I know I will not get a 100% consensus on what the best decision is, but you owners know the market so I thought I would ask for opinions.

Thanks, Ken
Just my perspective: If you have that issue, it likely needs a clutch, possibly throw-out bearing, pressure plate and more than likely motor/transmission mounts as well. That's going to add another 2 to 3 thousand to repair costs. Most of which can be done all at
once to save money but, will cut significantly into your projected sell point.

In my experience KBB and others, are based on near perfect mechanical and cosmetic
condition. Missing bits, niggling things that don't matter for operation but will bug the
heck out of prospective buyers vastly reduce the value of the vehicle.

When I bought my Boxster S (2001, 3.2l 6 speed, 111,000 miles) I found many of the
issues I knew I'd be bothered by but missed a few. Those I found, carved $2,000 off
the asking price. Had I noted the others, I could have easily carved $4,000 or more off.
Keep in mind, none were deal breakers just niggling things that I would know were wrong
and have to fix or replace. Most buyers aren't like me.

Bottom line, If you can get 7 to 8 grand with the known issue, take it.
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Old 01-02-2018, 09:49 PM   #6
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List it for what you think its worth and see what offers you get. Anything greater than "List minus $1300" is a winner.

If all of the offers are lower than "List minus $1300", then you'd probably be better off fixing the car and then trying to get the listing price.
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Old 01-02-2018, 11:10 PM   #7
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I live in CO as well and I believe the NADA pricing is more in line. KBB IMO isn’t the best source and few car dealerships use KBB in their pricing. I always look at car gurus median asking, look at KBB then NADA and come up with an overall mean for the condition etc. I am in CO as well and convertible sports cars take a hit in value for desirability given our winter driving conditions.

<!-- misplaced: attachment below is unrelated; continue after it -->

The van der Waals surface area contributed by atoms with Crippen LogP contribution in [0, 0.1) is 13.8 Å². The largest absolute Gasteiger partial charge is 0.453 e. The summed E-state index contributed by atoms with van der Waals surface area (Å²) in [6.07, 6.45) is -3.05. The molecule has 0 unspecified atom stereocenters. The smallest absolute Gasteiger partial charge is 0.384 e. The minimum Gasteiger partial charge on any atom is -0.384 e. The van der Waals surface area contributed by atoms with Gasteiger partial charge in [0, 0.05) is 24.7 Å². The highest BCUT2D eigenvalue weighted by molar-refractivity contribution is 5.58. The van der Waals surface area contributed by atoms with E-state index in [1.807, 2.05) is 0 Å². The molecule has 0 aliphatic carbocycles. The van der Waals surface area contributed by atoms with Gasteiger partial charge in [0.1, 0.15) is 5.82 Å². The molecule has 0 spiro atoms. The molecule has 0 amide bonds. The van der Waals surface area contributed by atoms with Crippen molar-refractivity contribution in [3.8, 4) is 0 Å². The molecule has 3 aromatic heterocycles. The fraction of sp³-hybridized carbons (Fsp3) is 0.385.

Regarding what to do with the car, personally I would fix at least your known problem, and as mentioned, @ 115k your motor mount is definitely toast as well. Given so many potential cars out there, a Boxster with “issues” will most likely be hard to sell unfortunately.
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Old 01-03-2018, 08:37 AM   #8
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Thanks for all your inputs.

I will go check against other websites to get a better idea of the price.

As for maintenance the car has been kept in good condition. It has had the CV boots replaced at 60K, motor mount at 30K (upgraded to Pedro’s enthusiast mount so it is still in one piece today), both rear wheel bearings at 90K, AOS At 90K, clutch at 60K (mis-diaganosis really was clutch helper spring that had failed), IMS bearing replaced with ceramic at 60K.

As RobertKing mentioned if you are dropping the tranny you may as well do the clutch. This is why I haven’t bothered to fix the bushing as the clutch only has 55K on it. Up until this point of selling my reasoning was, check tranny fluid every oil change and keep a piece of cardboard on the garage floor to catch the occasional drip. Once car gets some more miles do the clutch and the bushing.

As for driving in snow I love this car and I suggest anyone with a boxster take theirs out in the snow (with SNOW TIRES). It is my daily driver and with the proper tires this car will out perform many; it balanced, low to the ground and the PSM keeps things under control when things do become a little too slick. Of course if snow gets deeper than 4” I jump in my SUV

Currently leaning towards just divulging the bushing issue and the cost to fix it. Then hopefully someone like, husker boxster, can buy it, drop the tranny themselves and save some money.